It fits, just. You can't see, but the vent tube is hooked up as well. I believe they used the H8 battery as part of a cold weather package in some parts of the world, so the battery tray is 100% compatible. Getting the battery to drop in did involve the gentle use of a pry bar (the bottom of the battery kept getting caught on the cross-bar support, and had to be pushed over a bit). I only slightly pulled one tricep in the process of wrestling this thing into place.



Now here's the most impressive part. That Bosch that I just barely replaced, and probably could have limped along for another year or more if the car were being driven daily? 12 years old. Probably only the second battery the car ever had (now on #3).



If I'd realized the Bosch unit were so durable, I'd have shopped around for another Bosch before replacing it with a Walmart battery. I'm not upset enough about it to pull it out and make an exchange, but a word to the wise: Pep Boys carries Bosch H8 batteries, if you have a German car this may be a good choice for you. Currently there is an online 25% off promotion, which would make the Bosch the same price as the Walmart battery. :eek:

Well, upon dropping my car from daily driver status to weekend toy status, I determined my battery - while wholly sufficient for daily use - is too weak to sit for a week unused. I found myself having to charge the car every Saturday before I could take it out of the garage. So, this battery must go.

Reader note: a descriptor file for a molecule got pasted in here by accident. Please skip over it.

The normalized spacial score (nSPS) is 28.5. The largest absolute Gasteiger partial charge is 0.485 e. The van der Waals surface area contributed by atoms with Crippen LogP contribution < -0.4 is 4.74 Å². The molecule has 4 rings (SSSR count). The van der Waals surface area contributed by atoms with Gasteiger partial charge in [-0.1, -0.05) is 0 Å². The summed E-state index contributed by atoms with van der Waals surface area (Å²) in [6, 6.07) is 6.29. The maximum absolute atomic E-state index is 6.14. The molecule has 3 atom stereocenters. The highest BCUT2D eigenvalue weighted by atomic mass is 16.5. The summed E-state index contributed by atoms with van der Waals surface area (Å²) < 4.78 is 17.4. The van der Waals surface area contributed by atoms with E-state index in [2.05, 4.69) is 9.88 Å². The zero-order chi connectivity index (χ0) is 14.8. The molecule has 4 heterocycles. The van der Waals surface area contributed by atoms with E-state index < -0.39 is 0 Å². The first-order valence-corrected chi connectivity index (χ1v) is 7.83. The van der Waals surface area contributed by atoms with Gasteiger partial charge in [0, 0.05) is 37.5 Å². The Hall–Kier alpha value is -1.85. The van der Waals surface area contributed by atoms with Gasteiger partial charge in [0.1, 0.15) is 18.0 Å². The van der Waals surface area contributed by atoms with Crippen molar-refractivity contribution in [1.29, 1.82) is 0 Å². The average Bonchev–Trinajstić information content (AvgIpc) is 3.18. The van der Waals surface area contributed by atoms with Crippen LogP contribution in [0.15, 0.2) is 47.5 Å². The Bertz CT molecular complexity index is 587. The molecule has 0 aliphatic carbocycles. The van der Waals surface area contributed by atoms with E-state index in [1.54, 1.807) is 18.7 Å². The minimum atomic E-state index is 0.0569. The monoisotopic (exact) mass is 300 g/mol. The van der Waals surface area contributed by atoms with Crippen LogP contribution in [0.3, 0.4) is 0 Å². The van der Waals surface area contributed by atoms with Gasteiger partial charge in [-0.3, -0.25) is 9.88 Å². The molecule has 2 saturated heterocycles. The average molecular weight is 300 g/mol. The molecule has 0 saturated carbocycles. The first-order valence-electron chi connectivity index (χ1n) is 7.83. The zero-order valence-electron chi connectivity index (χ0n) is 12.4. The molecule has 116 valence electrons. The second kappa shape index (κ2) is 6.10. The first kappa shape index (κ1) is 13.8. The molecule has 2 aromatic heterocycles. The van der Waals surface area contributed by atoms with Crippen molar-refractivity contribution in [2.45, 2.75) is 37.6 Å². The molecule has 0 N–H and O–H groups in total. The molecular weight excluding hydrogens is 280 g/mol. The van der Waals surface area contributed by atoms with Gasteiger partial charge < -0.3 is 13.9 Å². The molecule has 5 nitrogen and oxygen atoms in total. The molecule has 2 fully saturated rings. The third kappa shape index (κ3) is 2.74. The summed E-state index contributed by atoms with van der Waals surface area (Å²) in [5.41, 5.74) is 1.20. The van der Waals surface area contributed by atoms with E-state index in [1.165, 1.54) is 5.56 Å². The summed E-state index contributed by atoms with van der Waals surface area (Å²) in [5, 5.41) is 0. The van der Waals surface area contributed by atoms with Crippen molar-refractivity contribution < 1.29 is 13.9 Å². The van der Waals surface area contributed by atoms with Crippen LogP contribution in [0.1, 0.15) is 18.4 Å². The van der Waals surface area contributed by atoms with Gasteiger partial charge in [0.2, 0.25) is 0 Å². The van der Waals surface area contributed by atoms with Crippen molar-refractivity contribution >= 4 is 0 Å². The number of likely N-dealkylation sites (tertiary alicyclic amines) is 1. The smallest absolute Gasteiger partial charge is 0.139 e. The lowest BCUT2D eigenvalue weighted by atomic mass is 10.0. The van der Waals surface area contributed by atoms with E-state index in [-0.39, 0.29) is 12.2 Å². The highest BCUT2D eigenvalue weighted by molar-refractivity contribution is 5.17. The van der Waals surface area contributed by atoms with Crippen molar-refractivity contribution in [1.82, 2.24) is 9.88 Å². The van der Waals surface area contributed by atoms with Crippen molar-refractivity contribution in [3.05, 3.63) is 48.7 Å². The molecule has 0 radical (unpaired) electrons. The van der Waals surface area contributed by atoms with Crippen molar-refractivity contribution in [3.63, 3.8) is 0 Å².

Convenient. I was looking for an excuse to get an H8 battery (group 49) for a little extra capacity. I found this one at Walmart. 650 CCA lead-acid, please meet 850 CCA AGM:



It even comes with a vent hole. I cut a little piece of semi-rigid tubing and inserted it as an adapter to hook up to the cars vent tube.



It fits, just. I believe they used the H8 battery as part of a cold weather package in some parts of the world, so the battery tray is 100% compatible. Getting the battery to drop in did involve the gentle use of a pry bar (the bottom of the battery kept getting caught on the cross-bar support, and had to be pushed over a bit). I only slightly pulled one tricep in the process of wrestling this thing into place.



Now here's the most impressive part. That Bosch that I just barely replaced, and probably could have limped along for another year or more if the car were being driven daily? 12 years old. Probably only the second battery the car ever had (now on #3).